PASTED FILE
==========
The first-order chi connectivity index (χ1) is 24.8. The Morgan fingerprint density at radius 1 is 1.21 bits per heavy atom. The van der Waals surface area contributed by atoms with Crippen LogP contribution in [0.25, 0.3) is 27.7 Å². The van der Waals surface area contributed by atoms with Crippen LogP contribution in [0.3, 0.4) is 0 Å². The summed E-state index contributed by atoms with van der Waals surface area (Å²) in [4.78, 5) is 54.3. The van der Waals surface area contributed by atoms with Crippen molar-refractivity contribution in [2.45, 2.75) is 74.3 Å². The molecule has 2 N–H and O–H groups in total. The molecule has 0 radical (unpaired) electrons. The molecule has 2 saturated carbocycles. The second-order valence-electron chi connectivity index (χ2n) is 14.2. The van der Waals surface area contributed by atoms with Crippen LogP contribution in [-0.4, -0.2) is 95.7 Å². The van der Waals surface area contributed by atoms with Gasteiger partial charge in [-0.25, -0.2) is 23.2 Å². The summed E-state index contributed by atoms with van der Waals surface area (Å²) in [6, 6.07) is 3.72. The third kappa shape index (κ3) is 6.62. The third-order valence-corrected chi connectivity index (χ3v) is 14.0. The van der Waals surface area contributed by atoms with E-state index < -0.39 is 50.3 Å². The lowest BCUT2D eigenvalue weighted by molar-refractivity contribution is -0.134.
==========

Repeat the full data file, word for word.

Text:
The first-order chi connectivity index (χ1) is 24.8. The Morgan fingerprint density at radius 1 is 1.21 bits per heavy atom. The van der Waals surface area contributed by atoms with Crippen LogP contribution in [0.25, 0.3) is 27.7 Å². The van der Waals surface area contributed by atoms with Crippen LogP contribution in [0.3, 0.4) is 0 Å². The summed E-state index contributed by atoms with van der Waals surface area (Å²) in [4.78, 5) is 54.3. The van der Waals surface area contributed by atoms with Crippen molar-refractivity contribution in [2.45, 2.75) is 74.3 Å². The molecule has 2 N–H and O–H groups in total. The molecule has 0 radical (unpaired) electrons. The molecule has 2 saturated carbocycles. The second-order valence-electron chi connectivity index (χ2n) is 14.2. The van der Waals surface area contributed by atoms with Crippen LogP contribution in [-0.4, -0.2) is 95.7 Å². The van der Waals surface area contributed by atoms with Gasteiger partial charge in [-0.25, -0.2) is 23.2 Å². The summed E-state index contributed by atoms with van der Waals surface area (Å²) in [6, 6.07) is 3.72. The third kappa shape index (κ3) is 6.62. The third-order valence-corrected chi connectivity index (χ3v) is 14.0. The van der Waals surface area contributed by atoms with E-state index < -0.39 is 50.3 Å². The lowest BCUT2D eigenvalue weighted by molar-refractivity contribution is -0.134.